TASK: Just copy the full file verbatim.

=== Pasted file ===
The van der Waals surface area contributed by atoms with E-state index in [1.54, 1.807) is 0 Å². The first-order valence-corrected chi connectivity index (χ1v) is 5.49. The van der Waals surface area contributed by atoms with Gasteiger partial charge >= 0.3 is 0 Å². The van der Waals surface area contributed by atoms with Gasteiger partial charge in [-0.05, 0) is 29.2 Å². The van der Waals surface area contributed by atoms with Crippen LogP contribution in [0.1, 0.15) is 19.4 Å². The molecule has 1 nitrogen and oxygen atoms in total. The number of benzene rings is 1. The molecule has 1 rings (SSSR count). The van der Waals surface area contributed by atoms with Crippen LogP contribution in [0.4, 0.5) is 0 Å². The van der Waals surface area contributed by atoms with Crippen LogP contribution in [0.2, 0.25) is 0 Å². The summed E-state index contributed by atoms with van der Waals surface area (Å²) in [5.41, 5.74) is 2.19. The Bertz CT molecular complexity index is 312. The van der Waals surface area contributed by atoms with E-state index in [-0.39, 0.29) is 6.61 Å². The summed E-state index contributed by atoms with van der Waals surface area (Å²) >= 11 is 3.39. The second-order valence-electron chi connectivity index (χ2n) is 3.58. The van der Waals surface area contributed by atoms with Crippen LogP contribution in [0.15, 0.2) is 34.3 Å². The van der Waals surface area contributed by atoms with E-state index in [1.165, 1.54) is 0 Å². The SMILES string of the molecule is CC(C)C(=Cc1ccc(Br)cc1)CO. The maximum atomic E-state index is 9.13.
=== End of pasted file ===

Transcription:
The van der Waals surface area contributed by atoms with E-state index in [1.54, 1.807) is 0 Å². The first-order valence-corrected chi connectivity index (χ1v) is 5.49. The van der Waals surface area contributed by atoms with Gasteiger partial charge >= 0.3 is 0 Å². The van der Waals surface area contributed by atoms with Gasteiger partial charge in [-0.05, 0) is 29.2 Å². The van der Waals surface area contributed by atoms with Crippen LogP contribution in [0.1, 0.15) is 19.4 Å². The molecule has 1 nitrogen and oxygen atoms in total. The number of benzene rings is 1. The molecule has 1 rings (SSSR count). The van der Waals surface area contributed by atoms with Crippen LogP contribution in [0.4, 0.5) is 0 Å². The van der Waals surface area contributed by atoms with Crippen LogP contribution in [0.2, 0.25) is 0 Å². The summed E-state index contributed by atoms with van der Waals surface area (Å²) in [5.41, 5.74) is 2.19. The Bertz CT molecular complexity index is 312. The van der Waals surface area contributed by atoms with E-state index in [-0.39, 0.29) is 6.61 Å². The summed E-state index contributed by atoms with van der Waals surface area (Å²) >= 11 is 3.39. The second-order valence-electron chi connectivity index (χ2n) is 3.58. The van der Waals surface area contributed by atoms with Crippen LogP contribution in [0.15, 0.2) is 34.3 Å². The van der Waals surface area contributed by atoms with E-state index in [1.165, 1.54) is 0 Å². The SMILES string of the molecule is CC(C)C(=Cc1ccc(Br)cc1)CO. The maximum atomic E-state index is 9.13.